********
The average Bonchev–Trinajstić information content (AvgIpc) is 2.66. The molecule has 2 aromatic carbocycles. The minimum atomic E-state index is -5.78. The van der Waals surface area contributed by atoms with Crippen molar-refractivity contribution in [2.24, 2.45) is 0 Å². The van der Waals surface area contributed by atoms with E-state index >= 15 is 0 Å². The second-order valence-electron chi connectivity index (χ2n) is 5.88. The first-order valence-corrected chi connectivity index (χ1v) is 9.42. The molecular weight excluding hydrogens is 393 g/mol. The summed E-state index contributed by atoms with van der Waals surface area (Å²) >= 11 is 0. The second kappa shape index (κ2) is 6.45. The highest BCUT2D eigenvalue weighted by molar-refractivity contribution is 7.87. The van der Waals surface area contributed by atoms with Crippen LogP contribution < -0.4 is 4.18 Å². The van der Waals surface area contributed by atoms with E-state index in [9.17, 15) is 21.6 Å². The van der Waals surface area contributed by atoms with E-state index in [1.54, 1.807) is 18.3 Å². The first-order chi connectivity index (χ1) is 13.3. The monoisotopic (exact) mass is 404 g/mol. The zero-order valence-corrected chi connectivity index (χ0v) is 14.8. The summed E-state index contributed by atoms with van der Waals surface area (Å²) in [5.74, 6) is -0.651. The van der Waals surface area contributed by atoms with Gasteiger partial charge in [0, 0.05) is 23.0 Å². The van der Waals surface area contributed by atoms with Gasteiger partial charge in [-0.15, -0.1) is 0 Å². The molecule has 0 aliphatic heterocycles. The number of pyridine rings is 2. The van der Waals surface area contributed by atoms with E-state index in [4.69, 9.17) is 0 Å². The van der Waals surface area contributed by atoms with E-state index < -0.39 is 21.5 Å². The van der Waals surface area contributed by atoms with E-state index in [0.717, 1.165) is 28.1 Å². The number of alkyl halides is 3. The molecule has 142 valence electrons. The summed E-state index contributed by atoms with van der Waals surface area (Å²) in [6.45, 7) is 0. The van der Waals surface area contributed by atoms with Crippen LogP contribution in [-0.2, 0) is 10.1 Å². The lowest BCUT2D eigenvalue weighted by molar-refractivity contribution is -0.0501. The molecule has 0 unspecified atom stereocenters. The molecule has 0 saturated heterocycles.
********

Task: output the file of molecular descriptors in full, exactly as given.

The average Bonchev–Trinajstić information content (AvgIpc) is 2.66. The molecule has 2 aromatic carbocycles. The minimum atomic E-state index is -5.78. The van der Waals surface area contributed by atoms with Crippen molar-refractivity contribution in [2.24, 2.45) is 0 Å². The van der Waals surface area contributed by atoms with E-state index >= 15 is 0 Å². The second-order valence-electron chi connectivity index (χ2n) is 5.88. The first-order valence-corrected chi connectivity index (χ1v) is 9.42. The molecular weight excluding hydrogens is 393 g/mol. The summed E-state index contributed by atoms with van der Waals surface area (Å²) >= 11 is 0. The second kappa shape index (κ2) is 6.45. The highest BCUT2D eigenvalue weighted by molar-refractivity contribution is 7.87. The van der Waals surface area contributed by atoms with Crippen LogP contribution < -0.4 is 4.18 Å². The van der Waals surface area contributed by atoms with E-state index in [9.17, 15) is 21.6 Å². The van der Waals surface area contributed by atoms with E-state index in [1.54, 1.807) is 18.3 Å². The first-order chi connectivity index (χ1) is 13.3. The monoisotopic (exact) mass is 404 g/mol. The zero-order valence-corrected chi connectivity index (χ0v) is 14.8. The summed E-state index contributed by atoms with van der Waals surface area (Å²) in [5.74, 6) is -0.651. The van der Waals surface area contributed by atoms with Gasteiger partial charge in [0, 0.05) is 23.0 Å². The van der Waals surface area contributed by atoms with Gasteiger partial charge in [-0.15, -0.1) is 0 Å². The molecule has 0 aliphatic heterocycles. The number of pyridine rings is 2. The van der Waals surface area contributed by atoms with E-state index in [4.69, 9.17) is 0 Å². The van der Waals surface area contributed by atoms with E-state index < -0.39 is 21.5 Å². The van der Waals surface area contributed by atoms with E-state index in [0.717, 1.165) is 28.1 Å². The number of alkyl halides is 3. The molecule has 142 valence electrons. The summed E-state index contributed by atoms with van der Waals surface area (Å²) in [6.45, 7) is 0. The van der Waals surface area contributed by atoms with Crippen LogP contribution in [-0.2, 0) is 10.1 Å². The lowest BCUT2D eigenvalue weighted by molar-refractivity contribution is -0.0501. The molecule has 0 unspecified atom stereocenters. The molecule has 0 saturated heterocycles.